Skip to 0 minutes and 11 secondsAUDREY PROST: Hello, my name is Audrey Prost. Welcome to the final week of this course. In previous weeks, we have learned a lot about how to improve the health of women, children, and adolescents at different stages of the life cycle. This week, we'll connect the stages of the life cycle back together and learn about the importance of going beyond survival to improve women's, children's, and adolescents' health. All-cause mortality is falling around the world. In low and middle income countries, deaths from infectious diseases have decreased but non-communicable diseases are on the rise. The global health agenda remains focused on preventing avoidable deaths.
Skip to 0 minutes and 48 secondsBut there is sufficient change to ask whether those who survive can live healthily without disability and contribute more fully to society and the economy. The global health strategy for women's, children's, and adolescents' health has three components-- survive, thrive, and transform. Thrive and transform explicitly encourage us to think beyond survival. How can we help women, children, and adolescents reach their full potential? What kinds of enabling transformations must happen for them to thrive? Some examples might include better access to quality education, gender equity, and freedom from violence. The thrive and transform agendas encourage us to think about broader development challenges that affect health too. For example, urbanisation-- the fact that around two and three of us will live in cities by 2050.
Skip to 1 minute and 41 secondsAnd broader environmental change-- the ways in which climate change and its drivers are affecting health and nutrition. In the second part of the week, we'll discuss examples of cross-cutting development challenges that affect women, children, and adolescents across the life cycle. This includes violence against women, a human rights and public health crisis of gigantic proportions. With Joyce Wamoyi and Heidi Stoeckl, we'll learn that violence against women and girls affects health and human potential at all stages of the life cycle and requires action at multiple levels. Another cross cutting challenge we'll focus on is how to feed nearly 10 billion people by 2050 in the context of climate change and urbanisation.
Skip to 2 minutes and 26 secondsWith Alan Dangour we'll learn how climate change, pressure on land, and changing diets are changing both the availability and quality of foods we can access with profound implications for women's, children's, and adolescents' health. Finally, we'll take a look at data gaps for multi sexual initiatives. And at funding to close the financing gap for women's, children, and adolescent health. By the end of this week, you'll be able to discuss the importance of actions that promote health beyond survival, identify cross-cutting development challenges to women's, children's, and adolescent health, and discuss funding for them in the SDG era.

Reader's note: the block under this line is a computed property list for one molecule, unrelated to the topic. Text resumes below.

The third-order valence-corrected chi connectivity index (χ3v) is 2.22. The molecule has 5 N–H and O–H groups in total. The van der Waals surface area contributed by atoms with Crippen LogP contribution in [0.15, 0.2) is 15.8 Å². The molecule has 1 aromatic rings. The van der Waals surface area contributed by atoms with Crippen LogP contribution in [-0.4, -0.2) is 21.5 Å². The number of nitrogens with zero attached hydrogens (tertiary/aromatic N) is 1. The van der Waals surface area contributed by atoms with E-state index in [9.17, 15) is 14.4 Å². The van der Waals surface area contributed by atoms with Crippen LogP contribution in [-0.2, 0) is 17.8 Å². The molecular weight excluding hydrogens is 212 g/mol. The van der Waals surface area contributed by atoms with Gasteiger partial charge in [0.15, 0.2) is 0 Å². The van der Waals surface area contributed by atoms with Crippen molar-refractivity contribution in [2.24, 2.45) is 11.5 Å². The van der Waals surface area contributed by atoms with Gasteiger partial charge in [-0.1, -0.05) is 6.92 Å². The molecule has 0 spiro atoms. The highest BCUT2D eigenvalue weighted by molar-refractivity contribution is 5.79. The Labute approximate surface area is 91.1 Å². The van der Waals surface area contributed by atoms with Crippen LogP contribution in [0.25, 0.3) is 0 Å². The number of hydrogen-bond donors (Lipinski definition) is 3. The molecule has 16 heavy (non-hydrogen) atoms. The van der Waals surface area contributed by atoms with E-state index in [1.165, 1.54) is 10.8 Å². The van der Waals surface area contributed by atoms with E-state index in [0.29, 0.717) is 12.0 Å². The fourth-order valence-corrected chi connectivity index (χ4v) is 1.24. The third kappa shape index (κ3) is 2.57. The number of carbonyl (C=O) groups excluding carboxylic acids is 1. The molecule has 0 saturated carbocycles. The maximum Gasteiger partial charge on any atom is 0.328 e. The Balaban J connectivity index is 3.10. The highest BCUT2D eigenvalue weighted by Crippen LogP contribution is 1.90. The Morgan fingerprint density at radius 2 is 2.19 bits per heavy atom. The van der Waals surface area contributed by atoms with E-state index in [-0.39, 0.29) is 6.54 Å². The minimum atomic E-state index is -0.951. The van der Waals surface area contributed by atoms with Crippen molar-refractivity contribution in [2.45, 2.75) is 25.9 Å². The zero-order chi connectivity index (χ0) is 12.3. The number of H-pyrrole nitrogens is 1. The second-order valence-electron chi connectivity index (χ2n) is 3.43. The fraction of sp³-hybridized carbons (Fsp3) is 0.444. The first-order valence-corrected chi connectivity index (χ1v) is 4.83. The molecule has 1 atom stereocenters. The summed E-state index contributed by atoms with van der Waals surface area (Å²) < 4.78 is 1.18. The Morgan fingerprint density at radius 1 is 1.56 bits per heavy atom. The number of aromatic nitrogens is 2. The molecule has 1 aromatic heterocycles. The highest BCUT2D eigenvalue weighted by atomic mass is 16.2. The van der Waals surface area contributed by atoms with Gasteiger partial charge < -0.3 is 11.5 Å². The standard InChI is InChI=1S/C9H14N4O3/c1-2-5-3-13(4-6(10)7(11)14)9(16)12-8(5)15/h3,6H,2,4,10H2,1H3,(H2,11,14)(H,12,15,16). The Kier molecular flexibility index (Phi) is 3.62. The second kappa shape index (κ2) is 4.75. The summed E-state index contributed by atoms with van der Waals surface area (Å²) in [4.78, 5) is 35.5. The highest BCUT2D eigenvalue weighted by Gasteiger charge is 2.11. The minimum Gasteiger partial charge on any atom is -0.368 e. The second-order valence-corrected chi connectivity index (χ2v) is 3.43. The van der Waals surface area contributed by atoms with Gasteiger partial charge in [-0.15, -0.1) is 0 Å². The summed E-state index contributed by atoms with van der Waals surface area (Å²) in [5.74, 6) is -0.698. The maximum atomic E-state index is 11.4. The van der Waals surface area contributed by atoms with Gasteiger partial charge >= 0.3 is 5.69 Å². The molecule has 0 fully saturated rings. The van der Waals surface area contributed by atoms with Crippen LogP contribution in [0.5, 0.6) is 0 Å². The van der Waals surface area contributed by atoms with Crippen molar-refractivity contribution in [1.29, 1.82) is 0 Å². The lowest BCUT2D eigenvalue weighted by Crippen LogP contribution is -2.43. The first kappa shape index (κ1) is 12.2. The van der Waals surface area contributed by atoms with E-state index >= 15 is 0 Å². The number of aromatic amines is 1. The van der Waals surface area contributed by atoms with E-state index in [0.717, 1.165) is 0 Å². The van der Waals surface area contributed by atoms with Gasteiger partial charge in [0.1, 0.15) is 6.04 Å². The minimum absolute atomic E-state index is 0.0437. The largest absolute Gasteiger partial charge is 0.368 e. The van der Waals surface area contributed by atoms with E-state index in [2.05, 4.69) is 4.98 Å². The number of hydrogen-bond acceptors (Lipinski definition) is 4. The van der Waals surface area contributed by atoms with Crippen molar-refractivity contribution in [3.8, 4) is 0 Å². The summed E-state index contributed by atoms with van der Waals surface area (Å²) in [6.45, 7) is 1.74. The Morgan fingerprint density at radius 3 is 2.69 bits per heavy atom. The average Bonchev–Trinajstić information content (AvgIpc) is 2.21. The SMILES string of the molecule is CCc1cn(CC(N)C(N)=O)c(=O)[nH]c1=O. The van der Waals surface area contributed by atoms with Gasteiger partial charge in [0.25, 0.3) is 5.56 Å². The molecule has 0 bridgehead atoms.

Skip to 3 minutes and 5 secondsAs we work through the content of this final week of the course, we want to hear your views and look forward to the conversation we'll have together.
Welcome to Week 6
Welcome to Week 6 of the course, titled ‘Putting Women and Children’s Health Together’. I am Audrey Prost, together with Professor Joy Lawn, I will be leading the final week of the course.
Over the past five weeks we have learned a great deal about how to improve the health of newborns, children, adolescents and women. This week we are going to step back from the detail of the individuals, and frame women’s, children’s, and adolescent’s health in the context of the current global health agenda.
What will we learn?
By the end of this week you should be able to:
- Discuss the importance of actions that promote health beyond survival
- Identify cross cutting development challenges in women's, children's, and adolescent's health
- Discuss funding and data gaps for women's, children's, and adolescent's health in the Sustainable Development Goal era
Structure and content
Here we discuss how the Global Strategy for Women’s, Children’s, and Adolescent’s Health will take us beyond survival to thriving and transforming, to allow people to live healthily without disability and contribute to economy. In the second part of the week we will look at how health at themes that cut across the lifecycle and different sectors. Finally, we will look at the data and financing gaps for women’s, children’s, and adolescents health in the Sustainable Development Goal era.
As we work through these themes it will be interesting to hear your views. I look forward to the conversations we can have together!
The MARCH lifecycle
© London School of Hygiene & Tropical Medicine 2019